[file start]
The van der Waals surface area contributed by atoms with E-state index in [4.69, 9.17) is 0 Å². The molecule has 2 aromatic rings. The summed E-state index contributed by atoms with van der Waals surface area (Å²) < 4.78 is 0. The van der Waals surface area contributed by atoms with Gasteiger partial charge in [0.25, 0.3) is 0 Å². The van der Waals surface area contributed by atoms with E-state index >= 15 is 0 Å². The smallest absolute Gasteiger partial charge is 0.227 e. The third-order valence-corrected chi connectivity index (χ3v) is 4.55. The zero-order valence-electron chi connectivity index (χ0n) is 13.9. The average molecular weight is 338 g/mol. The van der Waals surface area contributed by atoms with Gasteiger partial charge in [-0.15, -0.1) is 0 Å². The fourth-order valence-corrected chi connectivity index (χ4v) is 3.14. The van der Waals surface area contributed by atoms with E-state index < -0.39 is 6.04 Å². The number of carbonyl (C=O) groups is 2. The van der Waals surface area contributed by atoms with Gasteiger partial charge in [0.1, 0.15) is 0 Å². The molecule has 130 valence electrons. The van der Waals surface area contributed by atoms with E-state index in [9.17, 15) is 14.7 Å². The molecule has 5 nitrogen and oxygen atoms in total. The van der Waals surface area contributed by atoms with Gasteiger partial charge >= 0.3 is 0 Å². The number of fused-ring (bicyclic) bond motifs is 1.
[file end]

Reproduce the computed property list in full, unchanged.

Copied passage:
The van der Waals surface area contributed by atoms with E-state index in [4.69, 9.17) is 0 Å². The molecule has 2 aromatic rings. The summed E-state index contributed by atoms with van der Waals surface area (Å²) < 4.78 is 0. The van der Waals surface area contributed by atoms with Gasteiger partial charge in [0.25, 0.3) is 0 Å². The van der Waals surface area contributed by atoms with E-state index >= 15 is 0 Å². The smallest absolute Gasteiger partial charge is 0.227 e. The third-order valence-corrected chi connectivity index (χ3v) is 4.55. The zero-order valence-electron chi connectivity index (χ0n) is 13.9. The average molecular weight is 338 g/mol. The van der Waals surface area contributed by atoms with Gasteiger partial charge in [-0.15, -0.1) is 0 Å². The fourth-order valence-corrected chi connectivity index (χ4v) is 3.14. The van der Waals surface area contributed by atoms with E-state index < -0.39 is 6.04 Å². The number of carbonyl (C=O) groups is 2. The van der Waals surface area contributed by atoms with Gasteiger partial charge in [0.1, 0.15) is 0 Å². The molecule has 130 valence electrons. The van der Waals surface area contributed by atoms with E-state index in [9.17, 15) is 14.7 Å². The molecule has 5 nitrogen and oxygen atoms in total. The van der Waals surface area contributed by atoms with Gasteiger partial charge >= 0.3 is 0 Å². The number of fused-ring (bicyclic) bond motifs is 1.